In 1975, McLaren became the first manufacturer to use computers in motorsports. They used it to collect telemetry data for their IndyCar Series efforts.
The computer captured 14 different pieces of information that could be downloaded and analyzed by the team. Computers and microprocessors eventually became indispensable to racing.
The use of computers in race events was meant to improve performance. But everyday vehicle users care more about running costs and maintenance of their vehicle than performance. Computers and data are increasingly relied upon to improve those aspects for consumers. Initially, the maintenance of a vehicle was done when it broke down. Gradually, private owners and mechanics started performing preventive maintenance activities to avoid breakdowns. Vehicle manufacturers introduced features such as warning lights to aid such efforts.
Over time, manufacturers realized consumers were factoring in the expected lifetime of vehicles in their purchase decisions. To improve the useful life of their products, they started to include maintenance schedules based on the number of miles driven and ownership duration.
Today, vehicles carry multiple microprocessors and other computing resources to sense, measure and record telemetry data. This data is used to improve performance, improve safety and employ predictive maintenance which helps optimize maintenance schedules.
When a car arrives at the garage for service, the dealership just needs to connect the onboard computer to get all the necessary information required to conduct root-cause analysis. The vehicle usually can be patched up quickly with the data available.
Another revolution brewing in the automobile industry is the rise of autonomous driving. Autonomous cars collect and digest a large amount of data. They even connect to the cloud and get software updates.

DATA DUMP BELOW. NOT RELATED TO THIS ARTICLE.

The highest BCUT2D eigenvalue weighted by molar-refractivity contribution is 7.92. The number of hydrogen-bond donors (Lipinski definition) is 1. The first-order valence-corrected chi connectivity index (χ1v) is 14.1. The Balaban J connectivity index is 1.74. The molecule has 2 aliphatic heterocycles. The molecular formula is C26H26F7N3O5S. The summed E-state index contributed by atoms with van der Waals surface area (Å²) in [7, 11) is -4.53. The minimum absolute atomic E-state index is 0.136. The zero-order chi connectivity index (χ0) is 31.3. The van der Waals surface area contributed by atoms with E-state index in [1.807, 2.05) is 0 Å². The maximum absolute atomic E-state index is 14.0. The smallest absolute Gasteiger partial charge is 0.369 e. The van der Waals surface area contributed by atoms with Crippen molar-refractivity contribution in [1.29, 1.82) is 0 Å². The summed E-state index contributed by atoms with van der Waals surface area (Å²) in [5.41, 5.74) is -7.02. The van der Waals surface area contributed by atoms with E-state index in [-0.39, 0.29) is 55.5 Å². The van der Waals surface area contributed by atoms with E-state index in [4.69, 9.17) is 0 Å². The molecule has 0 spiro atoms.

The data collected by the car is sent back to the OEMs to, among other things, improve autonomous driving technology. Increasingly, automobiles are behaving like electronic devices rather than mechanical contraptions.
Digital twinning is a nascent technology OEMs are exploring. The idea behind digital twins is that virtual versions of vehicles are operating in the cloud with the same data sensed in the real-world vehicle.
Millions of virtual vehicles sold by an OEM will be hosted and running live on the virtual cloud. Data from one vehicle can be used to improve and change other vehicles from the OEM. Maintenance tasks and schedules can be amended with the insights extracted from the large pool of vehicles connected to the cloud as digital twins.
The two new trends can improve fixed operations for manufacturers and dealers. The data from the vehicle can be accessed only by the OEMs and an approved set of dealers.
This means consumers cannot rely on third-party services to take care of their vehicles; instead, they must rely on the maintenance network authorized by the OEMs as their data is locked in. This increases a dealer’s fixed operations and becomes a revenue stream that is much more reliable than vehicle sales.
Oil as fuel and lubricants used to be crucial for vehicle operations. With electric vehicles and autonomous driving technology, the reliance on oil for transportation will come down drastically. Data will take over as the crucial element of vehicle operations.
Better computing, Internet of Things (IoT), next-generation cellular connectivity and cloud computing will increase the dependence on data in the automobile industry. Data will become as crucial to vehicles as oil is today.
Bryan Christiansen (pictured, above left) is the founder and CEO of Limble CMMS. Limble is a mobile computerized maintenance management system software that helps managers organize, automate and streamline their maintenance operations.